Clearly I should get my finger out and write the long-overdue description. I feel really bad about having stalled on this for so long (though I do at least have the excuse that it’s because of other useful work I’ve done rather than sheer laziness). The good news is that two other long-standing projects have finished or are finishing this year (the neck-anatomy paper in PeerJ, and the forthcoming Wedel-led paper in PLOS ONE on caudal pneumaticity), and that really does leave the Archbishop at the very top of my TO DO list.

  17. Victoria R Says:


    Apologies for this comment coming out of the blue some 13 years after it was originally posted, but might I ask how you came to find out that the fossils were radioactive?

    Was a survey undertaken on the fossils, or was it inferred by its proximity to nearby (ish) uranium-rich deposits, as observed for the Morrisson Formation fossils?

  18. Mike Taylor Says:

    Hi, Victoria. I was told by the curator that the fossils are radioactive, but if I ever knew more than that, I am afraid I forgot it long ago.

  19. Matt Wedel Says:

    Hi Victoria. As it happens, I have recent experience with this. The radioactivity in the fossils was probably discovered the old-fashioned way, with a geiger counter. Cheap ones can be had for under $100 and lots of collections either have one or have access to one. I saw this firsthand in the field last week, someone I was out with put a palm-sized geiger counter on a chunk of a sauropod limb bone and we all watched the radiation counter slowly tick upward. That bone was only about twice as hot as background, but the guy who showed me had tested bones from the same general area (several mile radius) that were 20 times hotter than background. That hot, you want to take serious precautions regarding radon being produced from the fossils by radioactive decay.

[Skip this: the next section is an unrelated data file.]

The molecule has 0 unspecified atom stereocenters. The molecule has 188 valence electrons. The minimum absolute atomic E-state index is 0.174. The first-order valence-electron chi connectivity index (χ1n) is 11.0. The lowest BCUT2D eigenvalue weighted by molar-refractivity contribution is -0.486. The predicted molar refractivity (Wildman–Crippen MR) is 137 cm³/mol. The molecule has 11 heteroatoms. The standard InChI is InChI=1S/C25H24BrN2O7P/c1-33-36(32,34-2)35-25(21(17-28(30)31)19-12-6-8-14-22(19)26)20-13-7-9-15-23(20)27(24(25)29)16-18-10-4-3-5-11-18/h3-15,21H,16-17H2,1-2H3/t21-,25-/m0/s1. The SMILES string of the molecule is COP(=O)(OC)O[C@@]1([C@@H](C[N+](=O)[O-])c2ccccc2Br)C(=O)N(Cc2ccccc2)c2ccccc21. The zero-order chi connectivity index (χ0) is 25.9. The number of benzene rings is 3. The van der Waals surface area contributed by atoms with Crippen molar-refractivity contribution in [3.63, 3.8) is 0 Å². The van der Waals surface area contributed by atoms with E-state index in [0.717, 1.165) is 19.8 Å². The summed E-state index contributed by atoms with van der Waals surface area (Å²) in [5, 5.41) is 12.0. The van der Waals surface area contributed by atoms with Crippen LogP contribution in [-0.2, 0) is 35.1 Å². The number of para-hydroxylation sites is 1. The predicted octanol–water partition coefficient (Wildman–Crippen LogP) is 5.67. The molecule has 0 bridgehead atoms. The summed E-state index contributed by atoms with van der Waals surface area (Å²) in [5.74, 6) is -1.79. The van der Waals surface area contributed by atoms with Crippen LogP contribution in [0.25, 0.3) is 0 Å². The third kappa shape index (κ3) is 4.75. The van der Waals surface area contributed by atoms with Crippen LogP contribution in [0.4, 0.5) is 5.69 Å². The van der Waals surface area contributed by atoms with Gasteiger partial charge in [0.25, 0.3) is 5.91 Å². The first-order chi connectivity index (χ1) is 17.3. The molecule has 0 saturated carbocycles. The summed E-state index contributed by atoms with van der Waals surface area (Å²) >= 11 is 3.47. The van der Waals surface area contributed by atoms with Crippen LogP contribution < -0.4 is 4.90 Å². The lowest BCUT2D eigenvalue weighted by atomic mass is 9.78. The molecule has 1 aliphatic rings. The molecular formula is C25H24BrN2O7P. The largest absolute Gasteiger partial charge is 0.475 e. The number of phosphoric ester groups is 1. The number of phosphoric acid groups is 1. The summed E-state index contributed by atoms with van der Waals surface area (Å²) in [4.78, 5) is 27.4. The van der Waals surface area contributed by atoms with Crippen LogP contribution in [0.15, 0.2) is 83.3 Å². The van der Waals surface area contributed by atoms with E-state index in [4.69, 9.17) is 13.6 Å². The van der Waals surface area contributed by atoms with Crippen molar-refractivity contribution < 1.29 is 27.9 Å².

20. Victoria Says:

    Dear Mike and Matt,

    Thank you both for your responses – I really appreciate you taking the time to respond.

    I am currently looking at this as part of some research I am undertaking, and have recently been surveying some fossils from the Siwalik Hills which has yielded some interesting results.

    It is my understanding that fossils from the Morrison Formation are also well known for their ‘radioactive’ properties and that some display cases are specially ventilated to prevent radon build-ups.

    It is definitely a fascinating field to explore!

    Thank you again for your responses.